Inside: Thoughts on loving Jesus…and what does the word love even mean, anyway?
It’s the day before Easter. Such an odd day for a deconstructing Christian.
Coincidentally, someone on TikTok asked me yesterday if I loved Jesus. I responded with, “Hmmm, that’s a tough question. How much time do you have?”
An odd answer, I know. I’m sure it seemed especially odd to the commenter, who was clearly a follower of Jesus.
I used to love Jesus very much. I would talk to Him regularly, although I admit that the Father was my go-to member of the Trinity to converse with during quiet times.
But which Jesus did I love? And why and how did I love Him?
Redefining Love When Your Theology Changes
Did I love the version of Jesus who died on the cross for my sins? What if I don’t believe that Jesus had to die for my sins anymore? Do I still love him just for dying?
It seems more than a little odd to love someone for letting himself be killed by religious leaders.
For coming back to life then? I guess…but again, that seems more worthy of admiration than love, especially if you no longer believe the cross was a necessary sacrifice.
Did I love the one who turned over tables at the temple because he was so damn angry that people were exploiting the poor in the name of God and religion? I definitely admire that Jesus a whole lot at the moment.
What about the one who wept because Lazarus died…and maybe because he was being accused of letting Lazarus die? I love his compassion, his humanity. But I’m not so sure about the bit that he let Jesus die so he could bring him back to life.
When people talk about loving Jesus, they often talk about loving him because he died for them. For them. Because apparently we are responsible for Jesus needing to die, for God killing Jesus.
But I don’t believe that God had to kill Jesus anymore. I don’t believe that the sacrificial system was really God’s idea in the first place, mostly because it sounds an awful lot like every other culture with gods who demanded sacrifices back in the day.
So if I don’t believe in the system…and I don’t believe Jesus was a necessary sacrifice…and I don’t believe that anyone who doesn’t believe in Jesus is going to hell…
Then love seems like a strange word.
Then again, I do love the fact that Jesus was a friend of sinners, that he constantly pointed out the hypocrisy of all the religious do’s and don’t’s of the day. That he would have been the first one to sit down with the immigrant, the transgender woman, the black man, the woman who exercised her right to choose.
He wouldn’t have picked the table marked “Christians”, full of the people obsessed with turning people away from the table.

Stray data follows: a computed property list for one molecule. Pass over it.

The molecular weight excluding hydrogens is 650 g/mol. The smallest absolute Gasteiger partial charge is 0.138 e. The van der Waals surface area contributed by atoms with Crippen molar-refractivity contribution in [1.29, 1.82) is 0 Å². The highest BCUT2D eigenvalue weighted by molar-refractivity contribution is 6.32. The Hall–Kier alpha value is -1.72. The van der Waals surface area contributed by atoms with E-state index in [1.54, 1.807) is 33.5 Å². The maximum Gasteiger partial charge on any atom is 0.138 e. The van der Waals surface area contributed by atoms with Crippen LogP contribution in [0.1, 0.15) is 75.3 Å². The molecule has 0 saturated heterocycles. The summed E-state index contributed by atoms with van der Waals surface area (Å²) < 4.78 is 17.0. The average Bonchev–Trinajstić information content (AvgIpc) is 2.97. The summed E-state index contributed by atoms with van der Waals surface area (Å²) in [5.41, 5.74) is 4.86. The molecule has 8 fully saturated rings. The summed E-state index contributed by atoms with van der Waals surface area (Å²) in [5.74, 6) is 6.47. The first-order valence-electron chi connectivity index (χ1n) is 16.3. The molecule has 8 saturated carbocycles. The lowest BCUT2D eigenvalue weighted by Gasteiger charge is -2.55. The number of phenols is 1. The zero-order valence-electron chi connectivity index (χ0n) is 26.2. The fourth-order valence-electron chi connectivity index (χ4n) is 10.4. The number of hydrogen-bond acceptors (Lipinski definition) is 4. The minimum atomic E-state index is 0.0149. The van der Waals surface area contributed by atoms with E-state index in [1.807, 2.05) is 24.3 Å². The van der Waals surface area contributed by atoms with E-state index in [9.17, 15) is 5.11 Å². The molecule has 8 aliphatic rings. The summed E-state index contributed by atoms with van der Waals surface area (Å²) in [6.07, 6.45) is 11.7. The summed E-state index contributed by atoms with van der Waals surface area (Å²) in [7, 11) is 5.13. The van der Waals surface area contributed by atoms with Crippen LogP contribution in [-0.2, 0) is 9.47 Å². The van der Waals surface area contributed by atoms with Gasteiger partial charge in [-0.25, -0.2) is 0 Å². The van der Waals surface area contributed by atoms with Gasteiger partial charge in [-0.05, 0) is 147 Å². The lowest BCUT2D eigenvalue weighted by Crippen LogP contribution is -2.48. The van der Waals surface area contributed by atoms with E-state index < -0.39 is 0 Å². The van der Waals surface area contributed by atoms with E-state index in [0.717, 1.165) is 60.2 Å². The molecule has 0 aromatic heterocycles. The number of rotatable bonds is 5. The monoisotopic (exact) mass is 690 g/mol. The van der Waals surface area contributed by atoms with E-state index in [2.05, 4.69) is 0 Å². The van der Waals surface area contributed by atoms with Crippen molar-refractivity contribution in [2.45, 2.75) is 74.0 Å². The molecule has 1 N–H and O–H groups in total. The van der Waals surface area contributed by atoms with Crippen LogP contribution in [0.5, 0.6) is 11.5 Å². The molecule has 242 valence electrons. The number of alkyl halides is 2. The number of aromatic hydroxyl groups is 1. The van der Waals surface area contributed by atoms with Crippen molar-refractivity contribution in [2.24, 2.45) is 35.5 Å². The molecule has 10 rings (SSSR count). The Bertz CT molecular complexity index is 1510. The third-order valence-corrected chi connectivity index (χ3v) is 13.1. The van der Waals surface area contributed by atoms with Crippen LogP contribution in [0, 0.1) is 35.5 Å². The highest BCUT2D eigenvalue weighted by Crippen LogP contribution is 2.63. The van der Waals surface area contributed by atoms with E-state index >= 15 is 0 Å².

So maybe I can’t use the same language anymore because “loving Jesus” is tied to theology I no longer believe in? But maybe I do still love Jesus?
Kind of like how I love L.R. Knost for the way she kicks evangelical Christian leaders to the curb about their messed up parenting teachings and offers parent a healthier, gentler, more respectful parenting philosophy?
(If you haven’t read her book Jesus The Gentle Parent, do it. She’s a total badass. When she’s done with James Dobson and the Pearls, there’s not much left.)
Related: Tell Me What You Believe About Children And I’ll Tell You What You Believe About God
You Keep Using That Word. I Don’t Think It Means What You Think It Means.
Maybe it’s the fact that the word “love” itself is so damn complicated today.
Love is globally defined as:
“To feel deep affection for someone, or to feel a deep romantic attachment to someone.”Oxford Languages
And quite honestly, the romance side of it was definitely emphasized a little too much in the evangelical church growing up…weird, and yuck. We were supposed to “date Jesus”. Oh, purity culture.
Only in the past two years did I realize that the word “love” means something very different to evangelical Christians than it does to me. They associate love with the God of the Old Testament, the God who sends billions of people to hell because “he has to”.
You can see where that kind of association would taint things a bit? Especially for someone who no longer believes that God is sending everyone to hell who doesn’t believe in Jesus?
I associate the word love with, well, loving someone unconditionally, not judging them. I associate it with embraces and warmth and support. You know, with love.
The phrase, “There’s not hate like Christian love,” has got to be my favorite one to discover during the pandemic. Only because it’s sadly so very true. Where parents cut off their children because they don’t live holy enough lives, or because they don’t believe in Jesus (after the past two years, can you blame the kids?).
So do I love Jesus? I don’t know.
Admire. Respect. Appreciate. Those are the words I feel good about using right now.
I admire Jesus. I respect Jesus. I appreciate Jesus.
Give me a few more years of deconstruction and just maybe I can get back to the word “love”. Or maybe not.
For now, those words are going to have to be enough.
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